Tuesday, October 28, 2008
Why I am scared about the U.S. Dollar despite the current deflation
These two charts from the Federal Reserve website (http://research.stlouisfed.org/fred2/) show why. First, a chart of the nominal amount of "new money" created by the Federal Reserve lately, called the "Adjusted Monetary Base."
Next, to keep the nominal amounts in perspective, a chart that shows the percentage year-over-year change in the adjusted monetary base:
So, what does this mean? It means the Federal Reserve is printing money like mad. Right now, banks are hoarding the money instead of making new loans because banks are nervous to lend in this environment and consumers are either unable or unwilling to make major purchases right now (deflationary activities by these market participants). It is to the point where the Federal Reserve and U.S. Treasury are bypassing the banks and giving money directly to companies and shoring up commercial paper markets directly, trying anything and everything they can think of to ward off a deflationary spiral. Looking at the chart above, the monetary injections by the Fed after 9/11 and in anticipation of "Y2K" (anyone remember that crazy b.s.?) are tiny warm-ups compared to the current situation.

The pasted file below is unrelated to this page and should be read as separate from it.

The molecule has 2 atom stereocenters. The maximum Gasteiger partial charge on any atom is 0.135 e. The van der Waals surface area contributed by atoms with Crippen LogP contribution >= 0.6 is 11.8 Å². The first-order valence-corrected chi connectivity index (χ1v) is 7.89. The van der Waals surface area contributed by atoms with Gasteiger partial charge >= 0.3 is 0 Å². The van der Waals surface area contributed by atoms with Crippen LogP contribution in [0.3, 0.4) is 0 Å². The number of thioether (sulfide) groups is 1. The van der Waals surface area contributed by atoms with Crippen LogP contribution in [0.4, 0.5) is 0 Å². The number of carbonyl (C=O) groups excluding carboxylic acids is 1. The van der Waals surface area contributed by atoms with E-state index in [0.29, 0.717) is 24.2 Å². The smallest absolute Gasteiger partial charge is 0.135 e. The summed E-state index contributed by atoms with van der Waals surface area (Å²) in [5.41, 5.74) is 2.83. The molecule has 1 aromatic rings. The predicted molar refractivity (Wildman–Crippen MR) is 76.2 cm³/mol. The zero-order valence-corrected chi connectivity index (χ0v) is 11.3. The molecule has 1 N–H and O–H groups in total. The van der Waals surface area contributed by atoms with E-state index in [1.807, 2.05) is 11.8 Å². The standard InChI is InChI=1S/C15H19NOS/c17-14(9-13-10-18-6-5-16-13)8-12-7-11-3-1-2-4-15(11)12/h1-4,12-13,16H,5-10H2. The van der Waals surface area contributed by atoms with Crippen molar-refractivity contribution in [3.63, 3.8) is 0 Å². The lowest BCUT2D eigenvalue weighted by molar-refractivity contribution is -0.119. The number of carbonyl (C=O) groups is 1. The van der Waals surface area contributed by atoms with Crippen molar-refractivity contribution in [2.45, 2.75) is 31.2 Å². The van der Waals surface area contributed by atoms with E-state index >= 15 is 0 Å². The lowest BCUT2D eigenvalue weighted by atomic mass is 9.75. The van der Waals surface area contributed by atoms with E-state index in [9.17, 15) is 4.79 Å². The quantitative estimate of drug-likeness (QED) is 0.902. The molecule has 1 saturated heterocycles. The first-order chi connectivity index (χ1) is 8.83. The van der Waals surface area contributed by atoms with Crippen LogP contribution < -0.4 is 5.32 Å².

This monetary shitstorm is ultimately highly inflationary, though it will take time to work its way into the system. If everyone has $100 of Monopoly money and then the U.S. government hands out the equivalent of another $100 of Monopoly money per person, prices will double. That's inflation in an oversimplified nutshell. Cash is king during a deflationary period, which we are now in, but exactly how long it will last is difficult to predict precisely. Those who hold U.S. dollars during this period are doing the right thing, but they will need to switch back to other asset classes once this new money printing makes its way into society and the dollar begins to fall again.
This is why I hold physical gold. It will retain its purchasing power during the current deflationary environment (unlike other commodities such as oil) and it will rise in value once the next potentially massive inflationary wave gets underway. Gold does not require a healthy economy to perform as an asset and, in fact, tends to outperform (or at least hold its value) in times of economic trouble. For those who don't know anything about how to buy physical gold, it's time to learn.